10 June 2013 An early childhood development centre and teacher training facility in Johannesburg, designed and built by US student volunteers in partnership with South African engineers and contractors, has been named “best small project” in Engineering News-Record’s (ENR’s) inaugural Global Best Projects competition. The winners, selected by an independent jury of industry leaders in design and construction, were announced during ENR’s Global Construction Summit in New York on Friday night. Engineering News-Record is a leading construction industry publication owned by US company McGraw Hill Construction. The “Schoolhouse South Africa” project, along with London’s “The Shard” project (winner in the “best large project category”), were singled out by the judges as “particularly innovative examples of global design and construction, excelling in all judging criteria and demonstrating the past year’s best achievement in worldwide project excellence”. Opened in 2011, the schoolhouse has become an integral part of its neighborhood in Cosmo City, Johannesburg, showcasing the use of innovative building systems in low-income communities. The project was led by a group of architecture students from Cornell University, in partnership with Johannesburg-based non-profit organisation Education Africa, whose architecture programme encourages student organisations to design and build low-cost pre-schools within impoverished communities. Student-led organisation Cornell University Sustainable Design took on the project, encouraging its members to work side by side with local community members in Johannesburg. “It was very important to formulate a common vision, because everyone had a stake in it,” said project director Barry Beagen. “That common vision was the same with the suppliers, contractors and our partners as well, because we knew this project wasn’t just about the volunteers coming and going.” The project team included Johannesburg-based engineers and contractors PD Solutions, as well as the City of Johannesburg and South African early childhood development organisation Play-With-A-Purpose. The building’s structure was formed using earth-filled polypropylene bags placed inside EcoBeam frames, an extremely low-cost system which increased the building’s thermal mass while eliminating the need for active heating or cooling systems. “By filling the bags with soil excavated during the foundation-laying process, we reduced waste and transportation while transforming residual matter into a high-performing and resilient wall system,” said Cornell team member Daniel Lu. A reinforced concrete ring beam was placed atop columns integrated into the wall system to increase interior spans and prolong the building’s useful life. Clerestory windows and child-height portal windows eliminated the need for electric lighting. “This project shows us all that beauty doesn’t need to be expensive, and challenges aren’t always led by very experienced professionals,” said one judge. “I am proud of our industry when I see the next generation leading the way.” SAinfo reporter
Relentless showers continued to pound Pune, Satara and Sangli districts in western Maharashtra, and Nashik in north Maharashtra throughout Sunday. District authorities evacuated more than 2,000 persons from inundated areas. Ten-year-old Kunal Ajay Dodke was killed and his younger sister injured after a wall of their house caved in on Sunday morning in Lonavala, around 70 km from Pune. The police said heavy rain might have triggered the wall collapse.In what is thought to be another rain-related accident, one person drowned while another was feared dead in Satara after their car plunged into a waterfall near Koyna dam late on Saturday. According to the Satara police, the two people were travelling to Kamargaon when the driver lost control of the car. The driver has been identified as Satara resident Nitin Shelar, while rescue teams are searching for the other occupant of the car.Schools closed todayPune city and district were battered by near-continuous rain since Saturday evening through the better part of Sunday.Pune Collector Nawal Kishore Ram declared a holiday for all schools in the district on Monday, taking into account the grim forecast for the next 48 hours, making use of powers recently bestowed by the State Education Department on district collectors to declare school holidays in case of a disaster or emergency.“Going by the India Meteorological Department’s (IMD) forecast of heavy rain in the forthcoming days and in wake of the continuous rainfall that commenced since Saturday in the Maval, Mulshi, Bhor, Velha and Junnar talukas of Pune among other areas, we have decided to declare a holiday for school-going students to preclude any untoward incident,” Mr. Ram said. In Pune city, with over 41,000 cusecs (cubic foot per second) of water released from the Khadakwasla into Mutha river, the Bhide bridge was submerged and there were traffic snarls at several points in the city. The relentless downpour especially threw the commute awry in Pimpri-Chinchwad and Wakad areas, after over 35,000 cusecs discharged from Mulshi dam flooded Sanghvi and Wakad.Discharge from the Khadakwasla dam inundated low-lying areas in Balewadi, Baner, Aundh, Yerwada, Sinhgad Road and Bopodi.Rescue teams moved more than 300 families dwelling in low-lying of the city to safer zones owing to the discharge of massive quantities of water from the Khadakwasla, Pavana, Mulshi and other dams. Several people were trapped in residential areas in Pimpri and Sanghvi after their homes were flooded. More than 50 residents of old Sanghvi were successfully rescued by the fire department and local police in the morning. Following the discharge of water from Mulshi dam, the district administration issued stern warnings to deter monsoon picnickers. Seven members of a family stranded at a house in the water-logged Kamshet area were also rescued by a team of the NDRF, said authorities. Karad, Sangli on alertThe rain has led to the four major dams in Pune district — Khadakwasla, Panshet, Varasgaon and Temghar — to fill up to more than 90% of their cumulative storage capacity of 29.15 TMC.With the Pavana dam swelling to capacity owing to continuous rain in the past week, the Pimpri-Chinchwad Municipal Corporation scrapped the water rationing it had enforced throughout the summer.Pune and Satara are expected to receive heavy showers for the next 48 hours, IMD officials said. With the steep increase in the discharge of water (more than 50,000 cusecs) from the Koyna dam, a high alert has been sounded for Karad (in Satara) and Sangli cities.Discharge of 20,000 cusecs from the Chandoli dam in Sangli led to flooding in nearby villages, while in adjacent Kolhapur district, heavy rains disrupted communications between several villages in the district. Nashik inundated The Nashik District Collector, too, has declared a holiday for schools and colleges on Monday.With the Godavari river in spate and the continuing release of water from the Gangapur dam, parts of the district, including the holy spots of Trimbakeshwar and Panchavati, were completely deluged, making them out of bounds for tourists.River waters reached up to the neck of the Dutondya Maruti, a statue of Hanuman, in Panchavati, and even entered the Trimbakeshwar temple as showers continued to lash Nashik city and the talukas of Igatpuri, Trimbakeshwar, Peint, Surgana and Dindori.According to authorities, the Trimbakeshwar tehsil had received more than 300 mm rain till Sunday morning while Nashik city received 84 mm rain. | Photo Credit: Special Arrangement Mumbai: August 04, 2019: River Godavari is in full flow and flooded amny areas in Nashik on Sunday. Photo: Special Arrangement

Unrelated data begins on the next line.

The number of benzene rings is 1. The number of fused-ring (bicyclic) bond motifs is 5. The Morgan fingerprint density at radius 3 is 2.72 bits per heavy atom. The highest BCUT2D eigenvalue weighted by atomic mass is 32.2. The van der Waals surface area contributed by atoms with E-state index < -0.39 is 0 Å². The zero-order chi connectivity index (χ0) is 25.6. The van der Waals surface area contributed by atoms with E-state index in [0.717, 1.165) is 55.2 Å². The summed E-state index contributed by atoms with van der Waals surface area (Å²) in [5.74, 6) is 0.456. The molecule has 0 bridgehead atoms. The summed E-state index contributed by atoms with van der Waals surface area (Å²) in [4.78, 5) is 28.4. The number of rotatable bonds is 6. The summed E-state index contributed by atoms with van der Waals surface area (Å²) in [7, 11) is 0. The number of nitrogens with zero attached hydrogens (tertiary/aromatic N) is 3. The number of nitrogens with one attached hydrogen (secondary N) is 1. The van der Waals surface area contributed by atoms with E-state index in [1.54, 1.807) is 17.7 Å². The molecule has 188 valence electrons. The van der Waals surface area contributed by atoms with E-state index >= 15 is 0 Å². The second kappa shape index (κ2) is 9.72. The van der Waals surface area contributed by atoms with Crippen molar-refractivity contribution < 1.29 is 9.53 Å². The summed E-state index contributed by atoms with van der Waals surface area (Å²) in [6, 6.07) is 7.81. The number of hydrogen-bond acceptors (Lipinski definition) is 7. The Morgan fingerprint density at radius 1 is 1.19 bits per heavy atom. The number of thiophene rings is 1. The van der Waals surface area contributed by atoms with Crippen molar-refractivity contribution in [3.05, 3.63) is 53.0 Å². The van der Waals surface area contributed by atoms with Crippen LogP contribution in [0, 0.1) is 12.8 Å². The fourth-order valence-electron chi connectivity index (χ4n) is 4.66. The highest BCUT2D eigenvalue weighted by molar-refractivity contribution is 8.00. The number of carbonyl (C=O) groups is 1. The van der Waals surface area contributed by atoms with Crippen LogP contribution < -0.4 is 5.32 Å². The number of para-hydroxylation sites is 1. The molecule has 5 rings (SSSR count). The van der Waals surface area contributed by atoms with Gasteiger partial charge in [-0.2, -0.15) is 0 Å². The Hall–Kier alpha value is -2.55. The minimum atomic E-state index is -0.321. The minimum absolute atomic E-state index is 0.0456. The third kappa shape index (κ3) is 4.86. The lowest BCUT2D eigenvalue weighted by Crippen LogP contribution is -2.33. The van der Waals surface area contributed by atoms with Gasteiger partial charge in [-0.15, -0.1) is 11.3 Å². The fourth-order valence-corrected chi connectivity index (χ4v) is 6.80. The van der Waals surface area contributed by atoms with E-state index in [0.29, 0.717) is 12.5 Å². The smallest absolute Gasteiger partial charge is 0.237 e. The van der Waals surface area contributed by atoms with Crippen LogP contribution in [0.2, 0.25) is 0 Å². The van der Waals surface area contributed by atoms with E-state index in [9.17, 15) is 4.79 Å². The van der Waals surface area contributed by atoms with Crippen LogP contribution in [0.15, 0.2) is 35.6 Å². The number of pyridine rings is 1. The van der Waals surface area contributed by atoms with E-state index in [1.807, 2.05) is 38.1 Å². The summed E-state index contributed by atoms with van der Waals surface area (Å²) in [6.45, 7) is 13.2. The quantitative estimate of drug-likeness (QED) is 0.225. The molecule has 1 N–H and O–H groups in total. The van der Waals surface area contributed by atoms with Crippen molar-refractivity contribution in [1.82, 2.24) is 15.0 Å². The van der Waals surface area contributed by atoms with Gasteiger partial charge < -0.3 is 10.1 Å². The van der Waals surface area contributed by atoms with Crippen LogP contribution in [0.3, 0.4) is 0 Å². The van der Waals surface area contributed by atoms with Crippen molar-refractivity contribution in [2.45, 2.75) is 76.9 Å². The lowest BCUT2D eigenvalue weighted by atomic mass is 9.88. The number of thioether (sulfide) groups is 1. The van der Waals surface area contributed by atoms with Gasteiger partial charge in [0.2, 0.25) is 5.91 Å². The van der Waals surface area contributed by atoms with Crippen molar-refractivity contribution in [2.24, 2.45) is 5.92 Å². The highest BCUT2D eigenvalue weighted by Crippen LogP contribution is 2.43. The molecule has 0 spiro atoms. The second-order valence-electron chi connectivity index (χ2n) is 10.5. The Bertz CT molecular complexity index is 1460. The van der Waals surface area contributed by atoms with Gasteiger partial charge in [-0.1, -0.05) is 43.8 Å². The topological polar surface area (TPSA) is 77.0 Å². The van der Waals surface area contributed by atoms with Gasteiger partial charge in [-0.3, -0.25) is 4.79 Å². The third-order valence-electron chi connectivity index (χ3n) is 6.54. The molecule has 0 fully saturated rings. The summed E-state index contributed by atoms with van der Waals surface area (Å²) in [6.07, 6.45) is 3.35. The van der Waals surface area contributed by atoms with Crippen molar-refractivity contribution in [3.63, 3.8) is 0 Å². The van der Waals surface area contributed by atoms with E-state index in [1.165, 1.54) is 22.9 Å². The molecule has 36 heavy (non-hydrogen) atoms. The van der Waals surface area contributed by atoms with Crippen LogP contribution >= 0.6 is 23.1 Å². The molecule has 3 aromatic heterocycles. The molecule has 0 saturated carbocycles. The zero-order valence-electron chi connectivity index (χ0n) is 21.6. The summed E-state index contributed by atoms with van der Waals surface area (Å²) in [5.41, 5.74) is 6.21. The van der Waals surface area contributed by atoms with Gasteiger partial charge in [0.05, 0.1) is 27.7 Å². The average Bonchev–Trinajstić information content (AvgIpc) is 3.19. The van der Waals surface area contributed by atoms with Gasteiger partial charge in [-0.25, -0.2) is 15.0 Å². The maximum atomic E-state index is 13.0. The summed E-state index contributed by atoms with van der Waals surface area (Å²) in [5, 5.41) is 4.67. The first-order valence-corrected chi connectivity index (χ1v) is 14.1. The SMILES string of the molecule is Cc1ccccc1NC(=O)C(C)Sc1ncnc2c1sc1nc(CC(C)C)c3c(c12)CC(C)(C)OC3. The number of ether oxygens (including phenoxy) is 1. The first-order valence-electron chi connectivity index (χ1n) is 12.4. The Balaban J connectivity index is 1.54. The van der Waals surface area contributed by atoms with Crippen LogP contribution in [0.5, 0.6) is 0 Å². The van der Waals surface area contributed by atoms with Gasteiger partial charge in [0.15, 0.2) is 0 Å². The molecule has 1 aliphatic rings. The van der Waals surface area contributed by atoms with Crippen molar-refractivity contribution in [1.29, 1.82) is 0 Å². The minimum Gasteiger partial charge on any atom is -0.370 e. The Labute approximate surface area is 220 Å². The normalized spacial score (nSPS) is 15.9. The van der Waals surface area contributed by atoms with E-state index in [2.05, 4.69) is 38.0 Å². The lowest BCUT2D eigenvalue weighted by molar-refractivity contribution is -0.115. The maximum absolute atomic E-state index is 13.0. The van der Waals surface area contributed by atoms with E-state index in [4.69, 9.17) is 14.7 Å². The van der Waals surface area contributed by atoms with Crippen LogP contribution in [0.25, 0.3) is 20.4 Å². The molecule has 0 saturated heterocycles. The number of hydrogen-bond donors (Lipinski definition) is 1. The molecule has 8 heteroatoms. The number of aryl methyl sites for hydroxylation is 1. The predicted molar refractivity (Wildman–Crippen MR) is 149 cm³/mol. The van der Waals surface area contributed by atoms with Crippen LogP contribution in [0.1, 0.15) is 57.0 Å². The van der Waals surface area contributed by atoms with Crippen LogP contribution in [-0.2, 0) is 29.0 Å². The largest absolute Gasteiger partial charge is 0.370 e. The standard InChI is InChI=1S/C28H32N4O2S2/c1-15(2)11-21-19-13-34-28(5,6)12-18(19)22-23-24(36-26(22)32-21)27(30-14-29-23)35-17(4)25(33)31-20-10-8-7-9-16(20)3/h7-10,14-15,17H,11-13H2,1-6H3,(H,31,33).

Sports bodies and how they fareBCCI: The cricket body has posted a record threefold increase in revenues despite match-fixing.IOA: The Afro-Asian Games, Suresh Kalmadi’s pet project, is indefinitely postponed.AIFF: The already unpopular football federation’s Bengal unit has gone on strike for higher salaries.SAI: Swimming champion Khazan Singh has blamed the,Sports bodies and how they fareBCCI: The cricket body has posted a record threefold increase in revenues despite match-fixing.IOA: The Afro-Asian Games, Suresh Kalmadi’s pet project, is indefinitely postponed.AIFF: The already unpopular football federation’s Bengal unit has gone on strike for higher salaries.SAI: Swimming champion Khazan Singh has blamed the body for “dooming Indian sport”.